Adam Knight exemplifies the burnt out tech worker and voices his frustration in AppleCared: My Life Inside Apple and AppleCare. Knight was employed as a customer care representative at Apple for four years before he decided to start a business venture with his friends. His daily responsibilities at AppleCare were mundane, and his position seemed not to have potential for personal growth. Knight suggests that desirable jobs are those which do not cause workers to suffer a “slow inner death.” Having to take the same types of calls, solve problems with scripted solutions, and receive usually negative customer reactions may shape a highly optimistic and friendly techie into a calloused and uncaring one. The transformation is accelerated as technicians realize the improbability of change in their work.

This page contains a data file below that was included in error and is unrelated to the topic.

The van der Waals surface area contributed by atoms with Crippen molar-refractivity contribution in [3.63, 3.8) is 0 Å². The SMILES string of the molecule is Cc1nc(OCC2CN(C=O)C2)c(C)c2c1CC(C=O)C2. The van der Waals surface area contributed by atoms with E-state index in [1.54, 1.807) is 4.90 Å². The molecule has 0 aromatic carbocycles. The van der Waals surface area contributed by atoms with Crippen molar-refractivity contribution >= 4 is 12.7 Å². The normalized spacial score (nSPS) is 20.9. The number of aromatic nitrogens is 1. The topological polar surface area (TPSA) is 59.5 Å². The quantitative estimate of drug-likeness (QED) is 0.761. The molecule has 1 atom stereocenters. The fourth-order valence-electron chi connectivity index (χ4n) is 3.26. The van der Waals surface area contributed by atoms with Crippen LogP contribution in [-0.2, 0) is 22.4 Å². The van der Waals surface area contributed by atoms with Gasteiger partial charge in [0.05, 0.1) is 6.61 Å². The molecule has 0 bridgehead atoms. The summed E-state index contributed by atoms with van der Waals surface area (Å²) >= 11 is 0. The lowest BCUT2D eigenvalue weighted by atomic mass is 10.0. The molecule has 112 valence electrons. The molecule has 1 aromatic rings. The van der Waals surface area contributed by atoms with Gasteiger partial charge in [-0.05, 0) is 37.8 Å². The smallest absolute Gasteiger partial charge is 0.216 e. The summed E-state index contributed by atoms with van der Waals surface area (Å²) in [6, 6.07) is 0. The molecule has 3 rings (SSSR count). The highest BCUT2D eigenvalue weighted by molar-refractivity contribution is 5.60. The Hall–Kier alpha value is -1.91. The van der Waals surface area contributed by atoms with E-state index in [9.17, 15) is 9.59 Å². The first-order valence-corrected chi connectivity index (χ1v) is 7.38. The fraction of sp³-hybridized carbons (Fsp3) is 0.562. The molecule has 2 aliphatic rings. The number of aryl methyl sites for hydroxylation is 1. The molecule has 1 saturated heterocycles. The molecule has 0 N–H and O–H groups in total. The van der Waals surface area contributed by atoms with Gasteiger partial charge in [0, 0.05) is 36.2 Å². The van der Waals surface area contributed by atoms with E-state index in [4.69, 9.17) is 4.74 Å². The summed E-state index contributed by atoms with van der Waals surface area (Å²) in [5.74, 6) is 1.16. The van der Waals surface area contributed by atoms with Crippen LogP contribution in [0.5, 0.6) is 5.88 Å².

Knight’s job can be classified with other seemingly dead-end jobs that are routine, low-level, and require some technical expertise. Management typically reduces turnover for these jobs by providing incentives to workers. Knight states that Apple provides such benefits, which include healthcare and 401(k) retirement plans with some matching. Apple’s management was quite successful in keeping Knight for more than four years, but they were unable to minimize his growing dissatisfaction with his employment. An external catalyst, such as an opportunity with a high degree of failure, was simply needed for Knight to act.
Keeping Knight’s job from becoming a career and passively encouraging him to leave the company may have been an optimal business move for Apple Computer. It is easy for such a big established company to treat turnover lightly. There is almost no possibility that an Apple technical support representative can become a competitor to the company after all. Within most publicly traded companies, loyalty between company and worker is absent. A publicly traded company is most interested in short-term gains that please shareholders, instead of building long-term shareholder value through thoughtful development of a company through its workers. The proposed method, which is more active in countering turnover among workers, might not be applicable for large corporations and is recommended for young nimble companies.